Welding program aims to aid displaced workers

Nichols Career Center welding instructor Ken Thomas watches as Tanner Bennett welds a piece of steel during class Friday. Bennett, a Jefferson CIty High School senior, is in his second year of the class at the local career center. Thomas, who worked at Von Hoffman several years ago, will be in the position to help some of his former co-workers and friends from RR Donnelley as Nichols will be involved in a program to offer an evening course in welding to help some of those employees when to local book printer closes at the end of September.

Nichols Career Center welding instructor Ken Thomas watches as Tanner Bennett welds a piece of steel during class Friday. Bennett, a Jefferson CIty High School senior, is in his second year of the class at the local career center. Thomas, who worked at Von Hoffman several years ago, will be in the position to help some of his former co-workers and friends from RR Donnelley as Nichols will be involved in a program to offer an evening course in welding to help some of those employees when to local book printer closes at the end of September.

Jefferson City area economic development leaders are hoping an expedited welding program might offer new opportunities for employees losing their jobs at enterprises like RR Donnelley and the Chamois Power Plant.

Three entities — Linn State Technical College, Nichols Career Center and the Jefferson City Area Chamber of Commerce — have teamed up to offer the Technical Welding Course. The program has 14 openings, initially, with the possibility for a second same-size class if enough interest is piqued. A registration day hasn’t been announced yet, but the program is scheduled to start on Oct. 21 and conclude by Dec. 20.

The cost for the eight-week course is $3,100. However, qualified participants may be eligible for funding assistance through the Missouri Career Center.

Although not for college credit, the customized course will offer 96 hours of welding training. Classes will be held for three hours, four nights a week, at Nichols. At the end, participants will test for an American Welding Society certification.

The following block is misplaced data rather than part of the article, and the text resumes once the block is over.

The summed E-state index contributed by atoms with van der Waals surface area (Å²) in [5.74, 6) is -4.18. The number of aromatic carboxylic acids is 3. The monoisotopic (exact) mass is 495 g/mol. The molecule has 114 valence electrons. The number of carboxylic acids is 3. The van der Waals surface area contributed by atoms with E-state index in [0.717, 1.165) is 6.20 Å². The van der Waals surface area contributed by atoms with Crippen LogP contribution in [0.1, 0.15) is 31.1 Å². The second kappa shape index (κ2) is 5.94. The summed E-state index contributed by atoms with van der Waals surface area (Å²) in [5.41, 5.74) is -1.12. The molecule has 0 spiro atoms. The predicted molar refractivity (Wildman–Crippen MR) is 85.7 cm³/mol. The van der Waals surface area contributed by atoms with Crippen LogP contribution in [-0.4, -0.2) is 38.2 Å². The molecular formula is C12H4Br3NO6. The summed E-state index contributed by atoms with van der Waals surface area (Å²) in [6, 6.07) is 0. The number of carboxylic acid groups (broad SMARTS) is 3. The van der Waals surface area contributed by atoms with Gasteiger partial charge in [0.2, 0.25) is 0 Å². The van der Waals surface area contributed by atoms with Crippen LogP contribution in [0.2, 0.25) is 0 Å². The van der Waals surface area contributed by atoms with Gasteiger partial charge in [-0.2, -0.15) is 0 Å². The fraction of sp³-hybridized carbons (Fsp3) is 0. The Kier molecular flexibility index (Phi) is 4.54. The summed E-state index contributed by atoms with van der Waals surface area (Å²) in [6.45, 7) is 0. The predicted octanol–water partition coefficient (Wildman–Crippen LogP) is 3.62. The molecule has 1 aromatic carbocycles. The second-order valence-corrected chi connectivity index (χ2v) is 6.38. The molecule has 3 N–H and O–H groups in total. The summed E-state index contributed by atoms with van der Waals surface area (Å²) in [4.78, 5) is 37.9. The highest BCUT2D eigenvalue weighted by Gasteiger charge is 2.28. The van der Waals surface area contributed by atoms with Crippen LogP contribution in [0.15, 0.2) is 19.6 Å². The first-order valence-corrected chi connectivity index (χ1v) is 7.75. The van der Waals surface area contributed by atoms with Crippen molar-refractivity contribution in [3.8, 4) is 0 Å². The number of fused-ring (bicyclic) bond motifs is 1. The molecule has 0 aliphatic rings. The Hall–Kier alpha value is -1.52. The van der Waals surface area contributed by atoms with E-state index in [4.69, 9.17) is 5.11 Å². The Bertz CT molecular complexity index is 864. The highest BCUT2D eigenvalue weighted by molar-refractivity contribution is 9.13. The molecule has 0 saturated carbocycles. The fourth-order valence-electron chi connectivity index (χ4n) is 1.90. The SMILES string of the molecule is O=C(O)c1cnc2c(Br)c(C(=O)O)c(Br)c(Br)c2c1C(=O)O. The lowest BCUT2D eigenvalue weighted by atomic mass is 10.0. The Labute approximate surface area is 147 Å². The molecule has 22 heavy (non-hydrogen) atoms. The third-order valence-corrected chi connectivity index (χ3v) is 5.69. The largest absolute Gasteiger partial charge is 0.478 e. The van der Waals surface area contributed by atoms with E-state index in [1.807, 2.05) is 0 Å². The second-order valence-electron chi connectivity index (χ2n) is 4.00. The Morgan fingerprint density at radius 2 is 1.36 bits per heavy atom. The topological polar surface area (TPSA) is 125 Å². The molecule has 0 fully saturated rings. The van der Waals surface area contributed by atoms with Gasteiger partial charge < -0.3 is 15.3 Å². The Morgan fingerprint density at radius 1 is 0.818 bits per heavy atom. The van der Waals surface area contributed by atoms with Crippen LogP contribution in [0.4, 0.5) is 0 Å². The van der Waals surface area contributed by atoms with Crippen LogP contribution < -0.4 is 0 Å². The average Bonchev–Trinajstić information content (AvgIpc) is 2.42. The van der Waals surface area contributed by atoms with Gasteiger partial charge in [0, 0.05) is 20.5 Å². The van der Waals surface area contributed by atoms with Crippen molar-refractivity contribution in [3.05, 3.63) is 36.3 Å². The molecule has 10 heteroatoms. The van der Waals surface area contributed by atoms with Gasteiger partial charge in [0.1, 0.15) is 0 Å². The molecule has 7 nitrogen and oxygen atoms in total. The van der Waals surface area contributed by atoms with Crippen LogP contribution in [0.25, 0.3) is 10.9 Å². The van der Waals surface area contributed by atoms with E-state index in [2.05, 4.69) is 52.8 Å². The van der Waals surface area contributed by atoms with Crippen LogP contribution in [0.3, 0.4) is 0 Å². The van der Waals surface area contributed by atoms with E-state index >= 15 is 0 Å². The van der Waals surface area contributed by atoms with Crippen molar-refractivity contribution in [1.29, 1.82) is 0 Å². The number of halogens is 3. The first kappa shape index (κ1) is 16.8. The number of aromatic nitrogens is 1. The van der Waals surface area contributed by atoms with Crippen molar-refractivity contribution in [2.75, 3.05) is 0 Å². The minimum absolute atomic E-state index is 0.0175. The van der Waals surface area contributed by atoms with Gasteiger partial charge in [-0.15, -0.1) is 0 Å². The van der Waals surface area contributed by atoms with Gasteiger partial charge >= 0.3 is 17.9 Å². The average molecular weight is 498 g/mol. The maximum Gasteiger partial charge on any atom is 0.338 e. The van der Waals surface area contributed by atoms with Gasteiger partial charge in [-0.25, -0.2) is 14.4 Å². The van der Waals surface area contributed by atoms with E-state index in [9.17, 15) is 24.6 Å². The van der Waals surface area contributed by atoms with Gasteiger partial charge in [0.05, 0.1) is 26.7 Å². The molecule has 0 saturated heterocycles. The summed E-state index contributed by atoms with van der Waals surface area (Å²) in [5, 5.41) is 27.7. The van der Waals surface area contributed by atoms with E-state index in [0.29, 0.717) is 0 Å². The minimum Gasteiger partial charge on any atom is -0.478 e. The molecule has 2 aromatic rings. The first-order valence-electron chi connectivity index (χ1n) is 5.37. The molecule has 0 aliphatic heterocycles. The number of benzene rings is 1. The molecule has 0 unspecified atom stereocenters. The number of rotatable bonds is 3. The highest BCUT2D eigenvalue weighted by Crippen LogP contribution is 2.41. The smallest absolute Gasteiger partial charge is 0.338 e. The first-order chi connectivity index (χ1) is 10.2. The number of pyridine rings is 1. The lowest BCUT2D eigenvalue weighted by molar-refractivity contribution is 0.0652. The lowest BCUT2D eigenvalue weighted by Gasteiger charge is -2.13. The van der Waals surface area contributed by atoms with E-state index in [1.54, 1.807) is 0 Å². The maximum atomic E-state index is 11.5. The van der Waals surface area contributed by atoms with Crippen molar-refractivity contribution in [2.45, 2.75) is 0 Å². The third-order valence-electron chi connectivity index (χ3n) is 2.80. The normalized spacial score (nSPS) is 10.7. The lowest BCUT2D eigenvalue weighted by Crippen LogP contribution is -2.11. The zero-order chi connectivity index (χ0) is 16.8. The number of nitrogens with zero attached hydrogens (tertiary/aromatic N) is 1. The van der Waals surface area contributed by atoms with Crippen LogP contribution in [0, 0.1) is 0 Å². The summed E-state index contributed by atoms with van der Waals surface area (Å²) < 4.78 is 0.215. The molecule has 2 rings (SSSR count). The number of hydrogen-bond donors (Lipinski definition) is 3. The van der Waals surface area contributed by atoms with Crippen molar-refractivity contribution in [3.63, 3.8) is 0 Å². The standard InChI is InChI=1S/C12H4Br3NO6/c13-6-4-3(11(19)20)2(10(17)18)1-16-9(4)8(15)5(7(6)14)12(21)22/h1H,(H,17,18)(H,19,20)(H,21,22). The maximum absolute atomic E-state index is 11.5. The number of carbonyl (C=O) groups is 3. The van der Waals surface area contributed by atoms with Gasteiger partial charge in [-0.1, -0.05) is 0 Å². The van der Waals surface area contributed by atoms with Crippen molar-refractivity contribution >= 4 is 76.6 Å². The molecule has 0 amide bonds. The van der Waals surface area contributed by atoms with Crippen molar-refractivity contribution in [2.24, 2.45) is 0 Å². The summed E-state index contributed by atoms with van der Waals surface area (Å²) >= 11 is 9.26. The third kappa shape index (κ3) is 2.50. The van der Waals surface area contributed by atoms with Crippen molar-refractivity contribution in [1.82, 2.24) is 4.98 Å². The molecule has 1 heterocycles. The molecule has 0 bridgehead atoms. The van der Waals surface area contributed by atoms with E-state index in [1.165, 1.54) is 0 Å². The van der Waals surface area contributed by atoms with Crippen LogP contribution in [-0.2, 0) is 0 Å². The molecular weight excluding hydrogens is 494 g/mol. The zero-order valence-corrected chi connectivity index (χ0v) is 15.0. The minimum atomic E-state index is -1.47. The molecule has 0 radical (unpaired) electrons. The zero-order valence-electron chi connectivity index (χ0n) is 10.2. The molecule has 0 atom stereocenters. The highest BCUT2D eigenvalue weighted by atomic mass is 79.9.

Kenny Thomas and Eric Radmacher, welding instructors at Nichols Career Center and Linn State respectively, will co-teach the course.

“We’re going to try to incorporate industry involvement into the class,” said Shelle Jacobs, business and industry coordinator at Linn State. “We’re going to reach out to the local companies, in hopes they will serve as guest speakers, conduct mock interviews and offer tours of their plants.”

Interviews with RR Donnelley employees revealed that welding and computer skills topped the list of new skills they want to learn.

Although no industry has abundant openings in central Missouri, several established corporations — such as ABB, Delong’s Inc. and Doolittle Trailers — have an interest in hiring welders, said Sharon Longan, assistant principal at Nichols Career Center.

“And experienced welders go to the Callaway Nuclear Power Plant or travel where the jobs are,” added Shaun Sappenfield, existing business manager with the chamber of commerce.

Many of the people who work at RR Donnelley have experience as bindery operators, press operators and materials handlers. Welding — with its propensity for weather-exposed working conditions — would be a departure for many of those workers. But it also could prove to be a lucrative direction for a new career.

New welders enter the field at about $12 per hour, estimated Thomas, and average welders earn between $30 and $34 per hour. At the top of the scale, traveling welders can earn up to $40 and $50 per hour.

“Welding can be lucrative,” Thomas added.

Although skilled laborers are in demand, said Thomas, the work can be challenging. Welders need good hand-eye coordination and are often exposed to excessively hot and cold working conditions.

But it’s not just a career path for men, said many of the organizers planning the program. Because the work is repetitious, detail-oriented and requires precision, women are reputed to excel at the task.

“Females make great welders,” Thomas said.

For Thomas, who already teaches all day, adding the night class means a lengthy work day for him, but he’s happy to do it.

“I want to see more people get involved (in highly skilled labor), because the American skilled labor force is dying off,” he lamented.

The jobs also appear to be there.

The welding industry is expected to experience a 12.74 percent increase in employment between 2010 and 2020, according to the Missouri Economic Research Center.

For more information about the program, contact Jacobs at 573-897-5238 or by e-mail at shelle.jacobs@linnstate.edu.

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